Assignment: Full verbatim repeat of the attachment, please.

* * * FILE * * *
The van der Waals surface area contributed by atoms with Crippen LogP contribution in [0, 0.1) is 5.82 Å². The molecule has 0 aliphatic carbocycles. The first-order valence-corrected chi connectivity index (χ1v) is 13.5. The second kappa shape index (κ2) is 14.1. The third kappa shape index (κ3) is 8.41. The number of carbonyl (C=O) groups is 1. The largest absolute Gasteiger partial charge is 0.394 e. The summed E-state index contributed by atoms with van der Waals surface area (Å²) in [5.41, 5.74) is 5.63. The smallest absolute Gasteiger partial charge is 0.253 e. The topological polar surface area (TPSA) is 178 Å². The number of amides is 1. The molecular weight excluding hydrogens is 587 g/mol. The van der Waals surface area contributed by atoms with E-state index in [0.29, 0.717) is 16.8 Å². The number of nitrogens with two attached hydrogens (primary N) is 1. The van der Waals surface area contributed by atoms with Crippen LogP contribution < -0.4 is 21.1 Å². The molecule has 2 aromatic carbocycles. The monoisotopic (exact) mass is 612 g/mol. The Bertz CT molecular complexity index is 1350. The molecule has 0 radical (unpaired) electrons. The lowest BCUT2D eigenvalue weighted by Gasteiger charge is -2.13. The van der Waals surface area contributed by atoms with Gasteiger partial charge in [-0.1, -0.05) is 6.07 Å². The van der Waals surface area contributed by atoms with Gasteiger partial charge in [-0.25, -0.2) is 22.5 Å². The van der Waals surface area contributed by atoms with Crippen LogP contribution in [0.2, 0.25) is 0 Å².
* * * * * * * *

The van der Waals surface area contributed by atoms with Crippen LogP contribution in [0, 0.1) is 5.82 Å². The molecule has 0 aliphatic carbocycles. The first-order valence-corrected chi connectivity index (χ1v) is 13.5. The second kappa shape index (κ2) is 14.1. The third kappa shape index (κ3) is 8.41. The number of carbonyl (C=O) groups is 1. The largest absolute Gasteiger partial charge is 0.394 e. The summed E-state index contributed by atoms with van der Waals surface area (Å²) in [5.41, 5.74) is 5.63. The smallest absolute Gasteiger partial charge is 0.253 e. The topological polar surface area (TPSA) is 178 Å². The number of amides is 1. The molecular weight excluding hydrogens is 587 g/mol. The van der Waals surface area contributed by atoms with E-state index in [0.29, 0.717) is 16.8 Å². The number of nitrogens with two attached hydrogens (primary N) is 1. The van der Waals surface area contributed by atoms with Crippen LogP contribution < -0.4 is 21.1 Å². The molecule has 2 aromatic carbocycles. The monoisotopic (exact) mass is 612 g/mol. The Bertz CT molecular complexity index is 1350. The molecule has 0 radical (unpaired) electrons. The lowest BCUT2D eigenvalue weighted by Gasteiger charge is -2.13. The van der Waals surface area contributed by atoms with Gasteiger partial charge in [-0.1, -0.05) is 6.07 Å². The van der Waals surface area contributed by atoms with Gasteiger partial charge in [-0.25, -0.2) is 22.5 Å². The van der Waals surface area contributed by atoms with Crippen LogP contribution in [0.2, 0.25) is 0 Å².